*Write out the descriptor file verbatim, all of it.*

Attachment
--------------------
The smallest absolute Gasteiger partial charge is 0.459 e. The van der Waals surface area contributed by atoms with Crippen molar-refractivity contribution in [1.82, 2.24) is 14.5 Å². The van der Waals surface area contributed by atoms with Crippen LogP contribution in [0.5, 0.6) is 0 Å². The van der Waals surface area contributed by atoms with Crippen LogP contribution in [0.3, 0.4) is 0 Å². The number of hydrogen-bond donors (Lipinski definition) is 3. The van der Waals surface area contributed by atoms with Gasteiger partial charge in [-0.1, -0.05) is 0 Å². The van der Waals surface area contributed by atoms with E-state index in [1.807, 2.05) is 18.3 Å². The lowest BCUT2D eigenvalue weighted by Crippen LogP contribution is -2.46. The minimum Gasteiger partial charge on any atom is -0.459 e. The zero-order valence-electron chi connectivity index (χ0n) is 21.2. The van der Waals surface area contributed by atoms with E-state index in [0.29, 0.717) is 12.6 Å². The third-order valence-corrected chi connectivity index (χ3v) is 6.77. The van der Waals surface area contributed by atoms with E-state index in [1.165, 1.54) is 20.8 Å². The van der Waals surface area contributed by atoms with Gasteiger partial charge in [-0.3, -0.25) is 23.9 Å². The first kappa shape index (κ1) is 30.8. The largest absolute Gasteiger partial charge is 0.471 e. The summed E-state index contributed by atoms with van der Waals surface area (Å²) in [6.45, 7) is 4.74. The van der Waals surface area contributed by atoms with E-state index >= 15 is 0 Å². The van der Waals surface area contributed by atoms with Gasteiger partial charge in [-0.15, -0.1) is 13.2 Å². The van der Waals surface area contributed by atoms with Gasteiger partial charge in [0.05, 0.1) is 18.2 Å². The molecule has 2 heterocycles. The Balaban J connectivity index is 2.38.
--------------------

The smallest absolute Gasteiger partial charge is 0.459 e. The van der Waals surface area contributed by atoms with Crippen molar-refractivity contribution in [1.82, 2.24) is 14.5 Å². The van der Waals surface area contributed by atoms with Crippen LogP contribution in [0.5, 0.6) is 0 Å². The van der Waals surface area contributed by atoms with Crippen LogP contribution in [0.3, 0.4) is 0 Å². The number of hydrogen-bond donors (Lipinski definition) is 3. The van der Waals surface area contributed by atoms with Gasteiger partial charge in [-0.1, -0.05) is 0 Å². The van der Waals surface area contributed by atoms with E-state index in [1.807, 2.05) is 18.3 Å². The lowest BCUT2D eigenvalue weighted by Crippen LogP contribution is -2.46. The minimum Gasteiger partial charge on any atom is -0.459 e. The zero-order valence-electron chi connectivity index (χ0n) is 21.2. The van der Waals surface area contributed by atoms with E-state index in [0.29, 0.717) is 12.6 Å². The third-order valence-corrected chi connectivity index (χ3v) is 6.77. The van der Waals surface area contributed by atoms with E-state index in [1.165, 1.54) is 20.8 Å². The van der Waals surface area contributed by atoms with Gasteiger partial charge in [-0.3, -0.25) is 23.9 Å². The first kappa shape index (κ1) is 30.8. The largest absolute Gasteiger partial charge is 0.471 e. The summed E-state index contributed by atoms with van der Waals surface area (Å²) in [6.45, 7) is 4.74. The van der Waals surface area contributed by atoms with E-state index >= 15 is 0 Å². The van der Waals surface area contributed by atoms with Gasteiger partial charge in [-0.15, -0.1) is 13.2 Å². The van der Waals surface area contributed by atoms with Gasteiger partial charge in [0.05, 0.1) is 18.2 Å². The molecule has 2 heterocycles. The Balaban J connectivity index is 2.38.